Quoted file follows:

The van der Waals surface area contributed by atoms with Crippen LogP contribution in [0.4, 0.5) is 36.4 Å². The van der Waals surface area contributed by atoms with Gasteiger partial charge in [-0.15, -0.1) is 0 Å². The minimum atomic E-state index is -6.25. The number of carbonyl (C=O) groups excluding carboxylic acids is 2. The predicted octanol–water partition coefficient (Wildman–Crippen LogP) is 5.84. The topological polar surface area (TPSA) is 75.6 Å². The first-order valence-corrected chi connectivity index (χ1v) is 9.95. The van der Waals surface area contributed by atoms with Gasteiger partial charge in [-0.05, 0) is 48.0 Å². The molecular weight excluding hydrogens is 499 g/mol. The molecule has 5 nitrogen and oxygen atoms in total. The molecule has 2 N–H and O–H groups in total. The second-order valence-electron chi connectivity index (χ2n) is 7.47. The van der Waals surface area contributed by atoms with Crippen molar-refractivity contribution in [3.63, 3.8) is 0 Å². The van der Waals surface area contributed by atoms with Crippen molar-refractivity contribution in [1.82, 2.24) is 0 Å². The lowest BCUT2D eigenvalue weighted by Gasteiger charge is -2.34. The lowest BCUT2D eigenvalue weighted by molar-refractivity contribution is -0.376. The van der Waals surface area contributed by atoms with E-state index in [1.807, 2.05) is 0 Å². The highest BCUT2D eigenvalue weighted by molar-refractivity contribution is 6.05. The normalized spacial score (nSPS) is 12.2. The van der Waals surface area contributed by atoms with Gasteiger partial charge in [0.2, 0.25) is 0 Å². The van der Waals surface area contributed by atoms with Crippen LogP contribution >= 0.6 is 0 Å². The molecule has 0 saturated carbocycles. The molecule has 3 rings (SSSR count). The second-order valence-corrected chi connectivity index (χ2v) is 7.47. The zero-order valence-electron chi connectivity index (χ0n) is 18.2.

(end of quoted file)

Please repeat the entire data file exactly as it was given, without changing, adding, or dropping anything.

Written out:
The van der Waals surface area contributed by atoms with Crippen LogP contribution in [0.4, 0.5) is 36.4 Å². The van der Waals surface area contributed by atoms with Gasteiger partial charge in [-0.15, -0.1) is 0 Å². The minimum atomic E-state index is -6.25. The number of carbonyl (C=O) groups excluding carboxylic acids is 2. The predicted octanol–water partition coefficient (Wildman–Crippen LogP) is 5.84. The topological polar surface area (TPSA) is 75.6 Å². The first-order valence-corrected chi connectivity index (χ1v) is 9.95. The van der Waals surface area contributed by atoms with Gasteiger partial charge in [-0.05, 0) is 48.0 Å². The molecular weight excluding hydrogens is 499 g/mol. The molecule has 5 nitrogen and oxygen atoms in total. The molecule has 2 N–H and O–H groups in total. The second-order valence-electron chi connectivity index (χ2n) is 7.47. The van der Waals surface area contributed by atoms with Crippen molar-refractivity contribution in [3.63, 3.8) is 0 Å². The van der Waals surface area contributed by atoms with Crippen molar-refractivity contribution in [1.82, 2.24) is 0 Å². The lowest BCUT2D eigenvalue weighted by Gasteiger charge is -2.34. The lowest BCUT2D eigenvalue weighted by molar-refractivity contribution is -0.376. The van der Waals surface area contributed by atoms with E-state index in [1.807, 2.05) is 0 Å². The highest BCUT2D eigenvalue weighted by molar-refractivity contribution is 6.05. The normalized spacial score (nSPS) is 12.2. The van der Waals surface area contributed by atoms with Gasteiger partial charge in [0.2, 0.25) is 0 Å². The van der Waals surface area contributed by atoms with Crippen LogP contribution >= 0.6 is 0 Å². The molecule has 0 saturated carbocycles. The molecule has 3 rings (SSSR count). The second-order valence-corrected chi connectivity index (χ2v) is 7.47. The zero-order valence-electron chi connectivity index (χ0n) is 18.2.